As a grief counselor who also specializes in pet loss, I hope you’ll permit me to address the comments about the work of Elisabeth Kubler-Ross, famous author of the book “On Death and Dying.” Since that book was first published (in 1969), many people have taken her findings much too literally, expecting the dying process to occur in neatly ordered stages, one following the other. As wonderful as her groundbreaking work in death and dying was, her “stages” model was never meant to apply to those who are in mourning. Her studies were focused on patients who were terminally ill and dying. Unfortunately, this is a common mistake that is found repeatedly in the literature still today. But there has been a wealth of research done since Kubler-Ross’ pioneering work that focuses specifically on bereavement, loss and grief. We now know that grief is the normal response to the death of a loved one, whether that is a person or a cherished companion animal, and it doesn’t happen in neatly ordered “stages” as such. Most of us who specialize in grief counseling understand and prefer to think of grief as the personal experience of the loss, and mourning as a process (not a single event) that can affect us in every dimension of our lives: physical, emotional, social, spiritual and financial. Everyone’s grief journey is unique, and there is no specific time-frame for it. The problem with adhering to the Stages theory is that many bereaved folks soon discover that it simply does not fit their experience, which often leads them to conclude that there is something wrong with them, as if they’re “not doing it right.” There simply is no right or wrong way to “do” grief ~ there is only OUR way, and we each must discover that for ourselves. Although grief is different for each individual, having the support of others and knowing what reactions to expect and how to manage them can be very helpful.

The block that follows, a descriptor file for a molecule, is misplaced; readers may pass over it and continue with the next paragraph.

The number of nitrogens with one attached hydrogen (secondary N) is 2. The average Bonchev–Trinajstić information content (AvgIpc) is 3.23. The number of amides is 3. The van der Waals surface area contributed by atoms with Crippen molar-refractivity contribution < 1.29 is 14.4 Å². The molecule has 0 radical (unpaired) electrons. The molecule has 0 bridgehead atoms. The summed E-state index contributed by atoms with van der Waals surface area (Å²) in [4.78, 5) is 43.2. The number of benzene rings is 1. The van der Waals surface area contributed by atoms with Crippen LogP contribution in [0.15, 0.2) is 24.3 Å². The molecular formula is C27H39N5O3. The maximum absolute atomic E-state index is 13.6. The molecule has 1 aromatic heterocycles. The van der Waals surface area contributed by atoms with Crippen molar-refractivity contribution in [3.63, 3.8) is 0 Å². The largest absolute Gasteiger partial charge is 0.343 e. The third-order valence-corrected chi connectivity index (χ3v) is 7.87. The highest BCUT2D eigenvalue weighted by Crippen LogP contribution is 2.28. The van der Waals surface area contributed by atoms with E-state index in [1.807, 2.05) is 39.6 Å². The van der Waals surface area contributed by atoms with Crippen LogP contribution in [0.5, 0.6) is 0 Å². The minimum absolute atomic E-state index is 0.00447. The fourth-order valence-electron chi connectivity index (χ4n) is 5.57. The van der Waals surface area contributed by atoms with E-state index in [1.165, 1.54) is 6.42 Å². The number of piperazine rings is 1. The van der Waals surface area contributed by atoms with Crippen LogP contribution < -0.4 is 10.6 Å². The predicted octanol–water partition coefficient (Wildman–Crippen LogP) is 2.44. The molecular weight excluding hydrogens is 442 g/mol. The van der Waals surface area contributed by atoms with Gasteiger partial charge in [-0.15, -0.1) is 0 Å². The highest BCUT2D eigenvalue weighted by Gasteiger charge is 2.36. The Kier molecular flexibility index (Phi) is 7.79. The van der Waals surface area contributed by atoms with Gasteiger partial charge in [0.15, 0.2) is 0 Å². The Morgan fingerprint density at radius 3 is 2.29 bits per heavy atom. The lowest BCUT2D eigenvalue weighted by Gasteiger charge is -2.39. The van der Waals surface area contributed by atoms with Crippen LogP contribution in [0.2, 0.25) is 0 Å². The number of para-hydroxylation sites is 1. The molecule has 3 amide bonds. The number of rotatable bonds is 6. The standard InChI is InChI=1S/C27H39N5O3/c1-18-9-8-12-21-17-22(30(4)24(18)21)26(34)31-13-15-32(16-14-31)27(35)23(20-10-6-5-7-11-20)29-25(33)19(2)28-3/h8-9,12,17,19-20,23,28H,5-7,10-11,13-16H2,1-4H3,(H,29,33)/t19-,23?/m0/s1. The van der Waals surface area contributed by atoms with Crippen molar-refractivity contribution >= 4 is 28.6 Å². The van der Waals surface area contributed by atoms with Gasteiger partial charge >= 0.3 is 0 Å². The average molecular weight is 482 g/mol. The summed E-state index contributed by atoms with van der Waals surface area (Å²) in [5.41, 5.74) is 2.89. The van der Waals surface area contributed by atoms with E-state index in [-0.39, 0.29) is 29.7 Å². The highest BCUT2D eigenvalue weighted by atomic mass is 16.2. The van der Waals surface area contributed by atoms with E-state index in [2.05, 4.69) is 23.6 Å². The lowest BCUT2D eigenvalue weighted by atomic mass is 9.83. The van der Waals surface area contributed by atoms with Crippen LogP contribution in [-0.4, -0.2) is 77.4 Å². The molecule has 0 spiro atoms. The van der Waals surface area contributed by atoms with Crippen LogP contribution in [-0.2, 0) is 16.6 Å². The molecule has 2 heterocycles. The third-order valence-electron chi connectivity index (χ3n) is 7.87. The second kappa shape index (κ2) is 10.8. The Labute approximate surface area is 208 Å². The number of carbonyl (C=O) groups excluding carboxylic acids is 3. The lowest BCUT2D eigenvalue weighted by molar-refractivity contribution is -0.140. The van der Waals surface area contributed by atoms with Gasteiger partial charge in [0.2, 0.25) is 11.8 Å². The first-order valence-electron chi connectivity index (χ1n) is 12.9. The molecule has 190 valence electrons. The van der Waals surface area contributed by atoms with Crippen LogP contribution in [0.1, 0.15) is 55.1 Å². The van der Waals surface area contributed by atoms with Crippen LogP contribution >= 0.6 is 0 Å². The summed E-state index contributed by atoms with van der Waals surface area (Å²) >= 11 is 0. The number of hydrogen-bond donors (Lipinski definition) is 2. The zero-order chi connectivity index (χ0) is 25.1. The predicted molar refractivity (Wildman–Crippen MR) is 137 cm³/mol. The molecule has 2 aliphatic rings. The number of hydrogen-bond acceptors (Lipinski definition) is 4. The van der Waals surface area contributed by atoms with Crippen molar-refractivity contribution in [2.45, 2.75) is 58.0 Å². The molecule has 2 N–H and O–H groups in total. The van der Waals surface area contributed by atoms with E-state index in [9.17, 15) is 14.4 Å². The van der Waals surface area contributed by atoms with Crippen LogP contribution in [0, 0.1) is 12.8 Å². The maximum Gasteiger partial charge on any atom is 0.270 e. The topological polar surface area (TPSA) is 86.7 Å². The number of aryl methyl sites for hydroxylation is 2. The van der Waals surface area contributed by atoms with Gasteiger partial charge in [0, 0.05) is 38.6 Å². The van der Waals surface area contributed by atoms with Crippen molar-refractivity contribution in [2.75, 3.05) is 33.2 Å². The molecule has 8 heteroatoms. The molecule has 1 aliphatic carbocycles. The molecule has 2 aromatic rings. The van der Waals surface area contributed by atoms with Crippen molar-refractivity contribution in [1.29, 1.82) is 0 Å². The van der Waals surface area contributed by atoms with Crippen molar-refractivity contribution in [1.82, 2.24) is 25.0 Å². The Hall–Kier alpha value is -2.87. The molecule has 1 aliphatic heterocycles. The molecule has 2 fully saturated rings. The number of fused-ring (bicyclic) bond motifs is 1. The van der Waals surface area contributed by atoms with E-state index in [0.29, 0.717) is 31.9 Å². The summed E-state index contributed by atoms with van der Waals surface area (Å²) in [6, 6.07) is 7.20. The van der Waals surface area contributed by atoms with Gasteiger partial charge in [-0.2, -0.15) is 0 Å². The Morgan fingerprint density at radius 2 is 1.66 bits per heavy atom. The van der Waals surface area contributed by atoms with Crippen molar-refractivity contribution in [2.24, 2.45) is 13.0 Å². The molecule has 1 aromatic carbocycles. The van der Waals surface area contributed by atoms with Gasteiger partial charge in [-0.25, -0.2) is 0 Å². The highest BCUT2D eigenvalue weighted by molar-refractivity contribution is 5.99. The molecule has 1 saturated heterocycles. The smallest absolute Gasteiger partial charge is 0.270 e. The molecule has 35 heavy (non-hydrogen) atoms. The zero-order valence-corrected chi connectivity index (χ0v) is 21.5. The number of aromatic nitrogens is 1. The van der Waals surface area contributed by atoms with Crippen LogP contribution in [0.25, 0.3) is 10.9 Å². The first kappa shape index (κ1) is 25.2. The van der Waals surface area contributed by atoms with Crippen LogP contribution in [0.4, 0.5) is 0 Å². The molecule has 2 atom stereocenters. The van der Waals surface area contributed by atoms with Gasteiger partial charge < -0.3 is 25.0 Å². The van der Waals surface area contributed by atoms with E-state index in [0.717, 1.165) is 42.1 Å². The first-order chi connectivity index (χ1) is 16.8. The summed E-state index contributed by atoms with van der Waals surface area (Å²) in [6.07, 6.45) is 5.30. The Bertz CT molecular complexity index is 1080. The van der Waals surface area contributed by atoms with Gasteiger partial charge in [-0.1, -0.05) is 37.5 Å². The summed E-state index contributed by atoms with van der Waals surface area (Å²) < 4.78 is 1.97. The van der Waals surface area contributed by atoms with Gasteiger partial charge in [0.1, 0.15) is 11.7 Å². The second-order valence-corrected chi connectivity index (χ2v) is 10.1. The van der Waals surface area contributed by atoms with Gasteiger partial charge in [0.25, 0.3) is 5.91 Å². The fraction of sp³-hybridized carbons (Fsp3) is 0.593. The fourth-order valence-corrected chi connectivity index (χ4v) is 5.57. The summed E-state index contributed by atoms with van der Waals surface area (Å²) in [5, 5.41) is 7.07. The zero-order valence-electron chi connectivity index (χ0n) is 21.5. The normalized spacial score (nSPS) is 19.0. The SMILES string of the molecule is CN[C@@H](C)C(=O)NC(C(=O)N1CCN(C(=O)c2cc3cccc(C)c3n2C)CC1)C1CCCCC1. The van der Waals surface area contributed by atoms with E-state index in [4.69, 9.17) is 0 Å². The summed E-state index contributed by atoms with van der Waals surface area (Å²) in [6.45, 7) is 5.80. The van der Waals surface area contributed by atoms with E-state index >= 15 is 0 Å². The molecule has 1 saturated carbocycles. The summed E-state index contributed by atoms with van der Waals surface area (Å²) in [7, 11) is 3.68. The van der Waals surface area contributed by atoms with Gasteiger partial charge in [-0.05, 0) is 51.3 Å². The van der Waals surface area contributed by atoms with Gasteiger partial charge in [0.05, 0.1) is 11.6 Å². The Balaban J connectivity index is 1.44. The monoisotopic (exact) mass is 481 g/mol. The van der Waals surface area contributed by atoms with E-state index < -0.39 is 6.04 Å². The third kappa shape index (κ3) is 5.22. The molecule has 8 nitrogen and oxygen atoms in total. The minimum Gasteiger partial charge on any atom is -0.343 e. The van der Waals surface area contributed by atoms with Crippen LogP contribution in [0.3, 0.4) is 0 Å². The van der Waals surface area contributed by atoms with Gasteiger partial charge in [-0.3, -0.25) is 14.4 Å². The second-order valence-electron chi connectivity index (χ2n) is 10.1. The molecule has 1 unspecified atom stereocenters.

MartyT says: